Apple AirPrint: Wireless Printing for (Almost) Everyone?

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Apple's iPad has been the subject of a bevy of complaints since its launch earlier this year. But Apple is preparing a solution to one of the loudest, most resounding complaints about its magical tablet: the iPad's inability to print directly. Apple announced that it is releasing a beta version of AirPrint, a wireless printing feature, to members of its iOS developer program today, and that the technology will be included in the next major iOS update, 4.2, which will be released to users in November.

AirPrint is designed to automatically find printers, and "can print text, photos, and graphics to them wirelessly over Wi-Fi without the need to install drivers or download software," Apple said in a statement today.

Sound pretty cool, right? Perhaps -- if you have the right printer. Apple's announcement notes that, "HP's existing and upcoming ePrint enabled printers will be the first to support printing direct from iOS devices." After digging around on HP's site, I could find just one ePrint enabled printer: the $100 HP Photosmart e-All-in-One - D110a.

If you own that one particular printer and an iOS device, you are in luck -- or will be, when iOS 4.2 is launched in November. Apple does say that more ePrint-enabled devices are coming this fall, including "HP Photosmart, Officejet, Officejet Pro and LaserJet Pro series" devices. Again, that's great -- if you're in the market for a new printer.

What about everyone else? You know, all of us who already own a perfectly good printer, albeit one without that handy ePrint technology. Is there any hope for us? Maybe. Just maybe.

Apple's Solution

In a statement announcing the release of the AirPrint beta to developers, Philip Schiller, Apple's senior vice president of Worldwide Product Marketing says, "iPad, iPhone, and iPod touch users can simply tap to print their documents or photos wirelessly to an HP ePrint printer or to a printer shared on a Mac or PC."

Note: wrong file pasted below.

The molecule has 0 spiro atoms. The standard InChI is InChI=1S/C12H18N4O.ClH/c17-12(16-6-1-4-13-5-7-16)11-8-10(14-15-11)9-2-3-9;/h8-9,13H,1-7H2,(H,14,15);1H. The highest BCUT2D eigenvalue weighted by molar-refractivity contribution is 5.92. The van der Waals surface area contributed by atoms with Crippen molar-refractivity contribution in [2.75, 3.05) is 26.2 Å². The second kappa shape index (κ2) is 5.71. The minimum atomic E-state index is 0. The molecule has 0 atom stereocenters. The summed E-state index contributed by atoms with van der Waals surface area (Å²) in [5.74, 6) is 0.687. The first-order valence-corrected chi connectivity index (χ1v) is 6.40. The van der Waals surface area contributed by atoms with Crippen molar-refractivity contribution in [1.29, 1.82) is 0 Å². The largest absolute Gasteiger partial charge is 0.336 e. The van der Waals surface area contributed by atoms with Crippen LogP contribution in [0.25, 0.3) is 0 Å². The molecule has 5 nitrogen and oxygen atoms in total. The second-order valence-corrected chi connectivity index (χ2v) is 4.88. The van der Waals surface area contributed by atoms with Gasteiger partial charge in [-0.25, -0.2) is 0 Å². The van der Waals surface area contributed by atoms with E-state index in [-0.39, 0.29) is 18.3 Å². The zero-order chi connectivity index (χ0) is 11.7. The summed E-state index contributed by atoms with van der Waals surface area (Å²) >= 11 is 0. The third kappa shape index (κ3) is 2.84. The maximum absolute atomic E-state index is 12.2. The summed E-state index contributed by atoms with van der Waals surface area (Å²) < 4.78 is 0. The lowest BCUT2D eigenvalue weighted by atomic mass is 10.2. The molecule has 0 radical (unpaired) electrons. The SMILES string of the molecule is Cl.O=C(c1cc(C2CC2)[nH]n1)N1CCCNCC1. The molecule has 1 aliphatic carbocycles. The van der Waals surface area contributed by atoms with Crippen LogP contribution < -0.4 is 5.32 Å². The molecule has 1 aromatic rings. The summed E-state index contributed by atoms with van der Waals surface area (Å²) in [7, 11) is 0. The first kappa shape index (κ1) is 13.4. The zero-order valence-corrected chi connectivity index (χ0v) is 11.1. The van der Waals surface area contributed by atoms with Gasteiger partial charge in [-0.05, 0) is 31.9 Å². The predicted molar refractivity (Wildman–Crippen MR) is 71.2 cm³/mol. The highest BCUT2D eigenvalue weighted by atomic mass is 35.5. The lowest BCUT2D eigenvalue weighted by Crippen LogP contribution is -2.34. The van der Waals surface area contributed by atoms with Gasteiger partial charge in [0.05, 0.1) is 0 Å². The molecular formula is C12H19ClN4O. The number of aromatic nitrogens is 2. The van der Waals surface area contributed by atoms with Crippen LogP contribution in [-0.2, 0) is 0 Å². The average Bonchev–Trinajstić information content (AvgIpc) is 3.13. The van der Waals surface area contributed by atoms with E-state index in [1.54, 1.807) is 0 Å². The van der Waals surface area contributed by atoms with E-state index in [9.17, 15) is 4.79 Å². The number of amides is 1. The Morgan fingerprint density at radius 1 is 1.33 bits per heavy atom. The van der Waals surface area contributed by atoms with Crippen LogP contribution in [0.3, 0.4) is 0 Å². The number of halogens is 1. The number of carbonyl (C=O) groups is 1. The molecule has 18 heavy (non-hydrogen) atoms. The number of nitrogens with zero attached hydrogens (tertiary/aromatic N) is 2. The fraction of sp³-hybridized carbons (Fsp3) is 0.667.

That means you don't necessarily have to have an ePrint-enabled printer; if you have access to a networked printer and a Mac or a PC, you should be able to use AirPrint. I'm going to go out on a limb and assume that if you already own an iOS device and a printer, chances are pretty good that you own a Mac or Windows computer, too.

An Apple spokesperson tells me that there is "no difference between the way AirPrint would work on a printer that supports Apple's new AirPrint printing architecture (like ePrint printers from HP) or one that is connected to a Mac or a PC."

Third-Party Alternatives

If you're not convinced that AirPrint will work for you -- or if you simply can't wait until November to start printing -- you're not without options. Plenty of third-party apps are available that can help. The folks over at MacWorld reviewed PrinterShare, ePrint, and DocPrinter; each app has its pros and cons, so read the full review for more details.

Additional third-party solutions include Air Sharing Pro and PrintCentral for iPad.

And, if you're willing to take something of a risk with your iPad, one of our bloggers has come across a printing fix for the iPad. Beware, though -- it is, as he notes, "seriously high-tech stuff."

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